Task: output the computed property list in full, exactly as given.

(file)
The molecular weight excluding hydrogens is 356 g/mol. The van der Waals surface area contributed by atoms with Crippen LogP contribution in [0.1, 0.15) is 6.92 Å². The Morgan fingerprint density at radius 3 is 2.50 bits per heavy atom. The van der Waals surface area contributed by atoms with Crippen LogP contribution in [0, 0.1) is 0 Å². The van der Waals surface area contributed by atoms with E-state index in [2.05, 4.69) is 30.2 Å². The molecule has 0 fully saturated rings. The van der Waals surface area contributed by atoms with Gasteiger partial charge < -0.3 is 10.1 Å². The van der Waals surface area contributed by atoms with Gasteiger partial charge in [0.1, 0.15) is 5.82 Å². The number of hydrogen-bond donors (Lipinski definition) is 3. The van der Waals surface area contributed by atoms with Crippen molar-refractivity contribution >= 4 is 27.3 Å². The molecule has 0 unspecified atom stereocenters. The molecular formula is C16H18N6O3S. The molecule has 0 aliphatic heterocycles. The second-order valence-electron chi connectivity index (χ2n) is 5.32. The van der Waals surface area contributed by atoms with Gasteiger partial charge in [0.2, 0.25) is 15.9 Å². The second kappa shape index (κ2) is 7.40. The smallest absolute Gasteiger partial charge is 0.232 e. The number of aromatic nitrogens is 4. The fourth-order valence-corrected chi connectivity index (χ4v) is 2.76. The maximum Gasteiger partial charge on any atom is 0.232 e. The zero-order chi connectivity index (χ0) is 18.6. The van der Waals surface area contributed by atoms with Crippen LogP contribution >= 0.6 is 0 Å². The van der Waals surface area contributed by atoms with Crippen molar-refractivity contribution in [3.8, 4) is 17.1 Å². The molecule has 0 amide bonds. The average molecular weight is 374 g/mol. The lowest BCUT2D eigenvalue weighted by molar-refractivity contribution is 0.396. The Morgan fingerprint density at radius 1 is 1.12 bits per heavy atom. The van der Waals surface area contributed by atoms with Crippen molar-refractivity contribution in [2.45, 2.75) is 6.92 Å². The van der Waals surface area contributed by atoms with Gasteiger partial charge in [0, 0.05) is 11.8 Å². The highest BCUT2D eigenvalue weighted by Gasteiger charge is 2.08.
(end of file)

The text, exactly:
The molecular weight excluding hydrogens is 356 g/mol. The van der Waals surface area contributed by atoms with Crippen LogP contribution in [0.1, 0.15) is 6.92 Å². The Morgan fingerprint density at radius 3 is 2.50 bits per heavy atom. The van der Waals surface area contributed by atoms with Crippen LogP contribution in [0, 0.1) is 0 Å². The van der Waals surface area contributed by atoms with E-state index in [2.05, 4.69) is 30.2 Å². The molecule has 0 fully saturated rings. The van der Waals surface area contributed by atoms with Gasteiger partial charge < -0.3 is 10.1 Å². The van der Waals surface area contributed by atoms with Gasteiger partial charge in [0.1, 0.15) is 5.82 Å². The number of hydrogen-bond donors (Lipinski definition) is 3. The van der Waals surface area contributed by atoms with Crippen molar-refractivity contribution >= 4 is 27.3 Å². The molecule has 0 unspecified atom stereocenters. The molecular formula is C16H18N6O3S. The molecule has 0 aliphatic heterocycles. The second-order valence-electron chi connectivity index (χ2n) is 5.32. The van der Waals surface area contributed by atoms with Gasteiger partial charge in [0.2, 0.25) is 15.9 Å². The second kappa shape index (κ2) is 7.40. The smallest absolute Gasteiger partial charge is 0.232 e. The number of aromatic nitrogens is 4. The fourth-order valence-corrected chi connectivity index (χ4v) is 2.76. The maximum Gasteiger partial charge on any atom is 0.232 e. The zero-order chi connectivity index (χ0) is 18.6. The van der Waals surface area contributed by atoms with Crippen LogP contribution >= 0.6 is 0 Å². The van der Waals surface area contributed by atoms with Crippen molar-refractivity contribution in [3.8, 4) is 17.1 Å². The molecule has 0 amide bonds. The average molecular weight is 374 g/mol. The lowest BCUT2D eigenvalue weighted by molar-refractivity contribution is 0.396. The Morgan fingerprint density at radius 1 is 1.12 bits per heavy atom. The van der Waals surface area contributed by atoms with Crippen molar-refractivity contribution in [2.45, 2.75) is 6.92 Å². The van der Waals surface area contributed by atoms with Gasteiger partial charge in [0, 0.05) is 11.8 Å². The highest BCUT2D eigenvalue weighted by Gasteiger charge is 2.08.